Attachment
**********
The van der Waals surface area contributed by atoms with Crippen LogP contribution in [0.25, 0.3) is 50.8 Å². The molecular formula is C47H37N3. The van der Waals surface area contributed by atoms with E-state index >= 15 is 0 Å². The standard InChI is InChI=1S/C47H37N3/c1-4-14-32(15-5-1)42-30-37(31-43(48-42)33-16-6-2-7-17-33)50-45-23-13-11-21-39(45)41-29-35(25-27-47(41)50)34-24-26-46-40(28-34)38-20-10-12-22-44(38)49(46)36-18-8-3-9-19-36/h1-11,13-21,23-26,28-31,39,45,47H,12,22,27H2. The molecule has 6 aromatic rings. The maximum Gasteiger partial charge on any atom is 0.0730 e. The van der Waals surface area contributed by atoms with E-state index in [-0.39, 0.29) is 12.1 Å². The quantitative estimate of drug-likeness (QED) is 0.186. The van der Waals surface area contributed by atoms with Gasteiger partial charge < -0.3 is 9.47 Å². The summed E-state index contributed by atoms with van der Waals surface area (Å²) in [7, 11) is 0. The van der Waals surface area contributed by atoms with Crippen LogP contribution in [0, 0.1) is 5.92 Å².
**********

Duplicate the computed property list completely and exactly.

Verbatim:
The van der Waals surface area contributed by atoms with Crippen LogP contribution in [0.25, 0.3) is 50.8 Å². The molecular formula is C47H37N3. The van der Waals surface area contributed by atoms with E-state index >= 15 is 0 Å². The standard InChI is InChI=1S/C47H37N3/c1-4-14-32(15-5-1)42-30-37(31-43(48-42)33-16-6-2-7-17-33)50-45-23-13-11-21-39(45)41-29-35(25-27-47(41)50)34-24-26-46-40(28-34)38-20-10-12-22-44(38)49(46)36-18-8-3-9-19-36/h1-11,13-21,23-26,28-31,39,45,47H,12,22,27H2. The molecule has 6 aromatic rings. The maximum Gasteiger partial charge on any atom is 0.0730 e. The van der Waals surface area contributed by atoms with E-state index in [-0.39, 0.29) is 12.1 Å². The quantitative estimate of drug-likeness (QED) is 0.186. The van der Waals surface area contributed by atoms with Gasteiger partial charge < -0.3 is 9.47 Å². The summed E-state index contributed by atoms with van der Waals surface area (Å²) in [7, 11) is 0. The van der Waals surface area contributed by atoms with Crippen LogP contribution in [0, 0.1) is 5.92 Å².